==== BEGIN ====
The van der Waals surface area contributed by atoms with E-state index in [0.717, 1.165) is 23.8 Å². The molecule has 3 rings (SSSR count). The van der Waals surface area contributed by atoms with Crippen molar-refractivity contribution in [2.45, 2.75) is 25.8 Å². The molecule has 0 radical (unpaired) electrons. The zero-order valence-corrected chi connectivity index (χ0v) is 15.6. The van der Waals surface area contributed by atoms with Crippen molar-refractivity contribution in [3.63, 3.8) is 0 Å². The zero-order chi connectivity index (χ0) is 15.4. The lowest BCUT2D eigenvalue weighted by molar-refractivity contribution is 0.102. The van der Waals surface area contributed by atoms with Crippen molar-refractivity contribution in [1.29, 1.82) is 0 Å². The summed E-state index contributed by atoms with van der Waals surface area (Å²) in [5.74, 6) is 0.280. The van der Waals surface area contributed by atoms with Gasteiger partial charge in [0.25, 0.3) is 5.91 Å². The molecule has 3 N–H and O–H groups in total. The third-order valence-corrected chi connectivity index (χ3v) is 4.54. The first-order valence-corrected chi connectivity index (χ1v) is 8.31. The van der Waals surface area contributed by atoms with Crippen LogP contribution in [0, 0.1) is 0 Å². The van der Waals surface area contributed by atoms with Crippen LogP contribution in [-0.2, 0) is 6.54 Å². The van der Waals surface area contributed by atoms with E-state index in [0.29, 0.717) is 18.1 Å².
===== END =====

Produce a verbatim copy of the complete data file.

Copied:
The van der Waals surface area contributed by atoms with E-state index in [0.717, 1.165) is 23.8 Å². The molecule has 3 rings (SSSR count). The van der Waals surface area contributed by atoms with Crippen molar-refractivity contribution in [2.45, 2.75) is 25.8 Å². The molecule has 0 radical (unpaired) electrons. The zero-order valence-corrected chi connectivity index (χ0v) is 15.6. The van der Waals surface area contributed by atoms with Crippen molar-refractivity contribution in [3.63, 3.8) is 0 Å². The zero-order chi connectivity index (χ0) is 15.4. The lowest BCUT2D eigenvalue weighted by molar-refractivity contribution is 0.102. The van der Waals surface area contributed by atoms with Crippen molar-refractivity contribution in [1.29, 1.82) is 0 Å². The summed E-state index contributed by atoms with van der Waals surface area (Å²) in [5.74, 6) is 0.280. The van der Waals surface area contributed by atoms with Gasteiger partial charge in [0.25, 0.3) is 5.91 Å². The molecule has 3 N–H and O–H groups in total. The third-order valence-corrected chi connectivity index (χ3v) is 4.54. The first-order valence-corrected chi connectivity index (χ1v) is 8.31. The van der Waals surface area contributed by atoms with Crippen LogP contribution in [0, 0.1) is 0 Å². The van der Waals surface area contributed by atoms with Crippen LogP contribution in [-0.2, 0) is 6.54 Å². The van der Waals surface area contributed by atoms with E-state index in [0.29, 0.717) is 18.1 Å².